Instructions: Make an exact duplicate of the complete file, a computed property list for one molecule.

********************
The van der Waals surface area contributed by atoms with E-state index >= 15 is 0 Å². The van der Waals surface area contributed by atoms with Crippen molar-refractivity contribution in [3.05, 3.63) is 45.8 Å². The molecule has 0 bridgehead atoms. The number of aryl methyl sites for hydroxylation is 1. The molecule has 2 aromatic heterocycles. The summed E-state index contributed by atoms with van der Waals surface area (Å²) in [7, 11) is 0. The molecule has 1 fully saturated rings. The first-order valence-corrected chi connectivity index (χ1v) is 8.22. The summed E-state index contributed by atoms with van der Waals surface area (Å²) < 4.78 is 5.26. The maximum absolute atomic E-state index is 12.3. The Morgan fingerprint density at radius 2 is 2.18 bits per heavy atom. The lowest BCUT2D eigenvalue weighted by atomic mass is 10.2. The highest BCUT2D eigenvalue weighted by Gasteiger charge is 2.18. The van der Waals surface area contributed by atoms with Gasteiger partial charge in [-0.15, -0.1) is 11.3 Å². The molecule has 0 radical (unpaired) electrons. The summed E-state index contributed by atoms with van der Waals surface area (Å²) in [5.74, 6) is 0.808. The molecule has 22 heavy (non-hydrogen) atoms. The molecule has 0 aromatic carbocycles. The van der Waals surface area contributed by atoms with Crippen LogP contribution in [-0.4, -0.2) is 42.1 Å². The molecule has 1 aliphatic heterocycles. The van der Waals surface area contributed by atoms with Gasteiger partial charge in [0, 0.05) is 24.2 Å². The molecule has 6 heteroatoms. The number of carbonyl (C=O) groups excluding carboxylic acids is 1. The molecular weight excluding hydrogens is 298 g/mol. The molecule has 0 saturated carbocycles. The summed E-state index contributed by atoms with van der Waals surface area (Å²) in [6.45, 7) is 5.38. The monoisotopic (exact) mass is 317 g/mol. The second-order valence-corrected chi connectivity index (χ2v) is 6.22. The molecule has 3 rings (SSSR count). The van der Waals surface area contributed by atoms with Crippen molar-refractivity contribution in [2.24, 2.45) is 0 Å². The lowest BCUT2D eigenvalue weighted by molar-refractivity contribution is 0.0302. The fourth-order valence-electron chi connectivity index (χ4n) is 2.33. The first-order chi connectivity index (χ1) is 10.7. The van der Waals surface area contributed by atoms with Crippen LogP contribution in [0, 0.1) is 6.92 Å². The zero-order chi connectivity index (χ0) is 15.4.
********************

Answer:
The van der Waals surface area contributed by atoms with E-state index >= 15 is 0 Å². The van der Waals surface area contributed by atoms with Crippen molar-refractivity contribution in [3.05, 3.63) is 45.8 Å². The molecule has 0 bridgehead atoms. The number of aryl methyl sites for hydroxylation is 1. The molecule has 2 aromatic heterocycles. The summed E-state index contributed by atoms with van der Waals surface area (Å²) in [7, 11) is 0. The molecule has 1 fully saturated rings. The first-order valence-corrected chi connectivity index (χ1v) is 8.22. The summed E-state index contributed by atoms with van der Waals surface area (Å²) < 4.78 is 5.26. The maximum absolute atomic E-state index is 12.3. The Morgan fingerprint density at radius 2 is 2.18 bits per heavy atom. The lowest BCUT2D eigenvalue weighted by atomic mass is 10.2. The highest BCUT2D eigenvalue weighted by Gasteiger charge is 2.18. The van der Waals surface area contributed by atoms with Gasteiger partial charge in [-0.15, -0.1) is 11.3 Å². The molecule has 0 radical (unpaired) electrons. The summed E-state index contributed by atoms with van der Waals surface area (Å²) in [5.74, 6) is 0.808. The molecule has 22 heavy (non-hydrogen) atoms. The molecule has 0 aromatic carbocycles. The van der Waals surface area contributed by atoms with Crippen LogP contribution in [-0.4, -0.2) is 42.1 Å². The molecule has 1 aliphatic heterocycles. The van der Waals surface area contributed by atoms with Gasteiger partial charge in [0, 0.05) is 24.2 Å². The molecule has 6 heteroatoms. The number of carbonyl (C=O) groups excluding carboxylic acids is 1. The molecular weight excluding hydrogens is 298 g/mol. The molecule has 0 saturated carbocycles. The summed E-state index contributed by atoms with van der Waals surface area (Å²) in [6.45, 7) is 5.38. The monoisotopic (exact) mass is 317 g/mol. The second-order valence-corrected chi connectivity index (χ2v) is 6.22. The molecule has 3 rings (SSSR count). The van der Waals surface area contributed by atoms with Crippen molar-refractivity contribution in [2.24, 2.45) is 0 Å². The lowest BCUT2D eigenvalue weighted by molar-refractivity contribution is 0.0302. The fourth-order valence-electron chi connectivity index (χ4n) is 2.33. The first-order chi connectivity index (χ1) is 10.7. The van der Waals surface area contributed by atoms with Crippen LogP contribution in [0, 0.1) is 6.92 Å². The zero-order chi connectivity index (χ0) is 15.4.